A year after failing to win United Nations recognition as an independent state, the Palestinian Authority achieved what is perhaps a largely symbolic though notable status change on Thursday by way of the U.N. General Assembly in New York.
The body decided that their "non-member observer entity" status should instead be "non-member observer state," similar to the Vatican, giving Palestinians a certain implicit degree of statehood recognition.
The following answers a list of frequently asked questions that may help clarify this relatively unique scenario.
What is the Palestinians' former status at the U.N.?
The Palestinians had had "permanent observer" status at the U.N. since 1974, when the Palestine Liberation Organization was recognized as an observer, a position which is not defined in the U.N.'s charter.
The mission, which subsequently became officially referred to as "Palestine" within the U.N. system, was in 1998 granted privileges that had previously been held only by member states. These included the rights to participate in general debate at the start of the General Assembly and to co-sponsor resolutions, giving the delegation a unique status, somewhere between observer and member.
What does the new status mean?
The new recognition the Palestinians obtained is a formal upgrade from observer entity that would implicitly recognize Palestinian statehood. It places the Palestinians in the same category as the Vatican. Switzerland was also a non-member observer state for more than 50 years until 2002.
Haven't the Palestinians tried this before without success?
In 2011, the Palestinians launched a bid for recognition as a full member of the U.N. But the effort stalled when it became apparent that the bid was not going to receive the requisite nine of 15 Security Council votes, and the U.S. promised to veto it if it came to a vote.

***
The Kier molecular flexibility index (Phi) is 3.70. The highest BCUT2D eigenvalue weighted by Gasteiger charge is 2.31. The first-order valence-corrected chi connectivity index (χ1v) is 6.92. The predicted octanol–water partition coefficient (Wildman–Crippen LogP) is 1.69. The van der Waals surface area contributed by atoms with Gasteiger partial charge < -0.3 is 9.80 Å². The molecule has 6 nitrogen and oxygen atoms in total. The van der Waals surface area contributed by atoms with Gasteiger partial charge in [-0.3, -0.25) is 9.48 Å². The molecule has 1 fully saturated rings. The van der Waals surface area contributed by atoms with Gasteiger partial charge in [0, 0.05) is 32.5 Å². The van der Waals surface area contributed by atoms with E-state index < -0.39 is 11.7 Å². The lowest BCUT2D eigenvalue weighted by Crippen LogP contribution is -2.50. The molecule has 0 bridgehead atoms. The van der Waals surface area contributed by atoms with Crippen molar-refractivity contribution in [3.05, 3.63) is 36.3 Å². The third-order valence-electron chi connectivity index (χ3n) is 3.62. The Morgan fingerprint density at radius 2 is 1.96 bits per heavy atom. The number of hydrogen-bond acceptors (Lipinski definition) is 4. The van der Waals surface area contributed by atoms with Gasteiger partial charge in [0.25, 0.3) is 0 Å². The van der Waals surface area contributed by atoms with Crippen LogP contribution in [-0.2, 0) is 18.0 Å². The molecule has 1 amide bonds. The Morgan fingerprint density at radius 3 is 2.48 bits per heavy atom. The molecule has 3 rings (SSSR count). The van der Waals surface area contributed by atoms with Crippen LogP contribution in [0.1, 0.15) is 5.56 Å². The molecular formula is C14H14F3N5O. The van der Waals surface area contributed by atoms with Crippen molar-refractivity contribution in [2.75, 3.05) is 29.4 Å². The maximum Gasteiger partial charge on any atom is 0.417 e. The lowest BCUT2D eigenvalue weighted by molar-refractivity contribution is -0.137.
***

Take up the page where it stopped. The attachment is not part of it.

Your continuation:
However, unlike a bid for full membership, recognition as a non-member state only requires winning a majority vote among the 193 members of the General Assembly. There is no threat of a Security Council veto.
According to the PLO, more than 130 of the U.N.'s 193 members already recognize Palestinian statehood through bilateral relations.
"It would then be seen as being a state in terms of international law and international relations," Iain Scobbie, the Sir Joseph Hotung Research Professor in Law at the University of London's School of Oriental and African Studies, told CNN.
"But it wouldn't be a U.N. member, because they cannot get a membership vote through the Security Council."
The Palestinians have said they have not abandoned their application to become a full U.N. member state, but it is suspended at present.
Who was behind the move?
The statehood bid was driven by the Palestinian Authority, whose president, Mahmoud Abbas, is also chairman of the Palestine Liberation Organization.
The Palestinian Authority controls the West Bank, one of two Palestinian territories, but has virtually no sway in Gaza, run by Hamas, Fatah's Islamist rivals who were recently locked in conflict with Israel.
The Palestinian Authority -- which was not a party to the recent conflict with Israel -- has come to be widely viewed as sidelined by Hamas in terms of the effectiveness of its recent strategies in dealing with Israel.
Hamas has also criticized Abbas's previous efforts to pursue Palestinian statehood at the U.N. but has reportedly said it supported Thursday's bid and that reconciliation talks with Fatah will take place after the U.N. vote.
"There are talks going on between Hamas and Fatah to realign themselves," said Scobbie. "They'd argue that separate political control over the two territories doesn't really matter that much."
Why did this happen now?
The statehood bid is thought to have emerged as a strategy after the lack of progress in peace talks, which stalled in 2010 over disagreements on the issue of Israeli West Bank settlements.
The Palestinian Authority leadership said it launched its initial bid for U.N. membership in response to the lapsing of the September 2011 deadline set by U.S. President Barack Obama for the successful negotiation with Israel for a two-state solution.
It has also argued that in recent years it has made great strides toward meeting the criteria of a sovereign state, pointing to the improvements in governance, security and physical infrastructure as indicators of their readiness.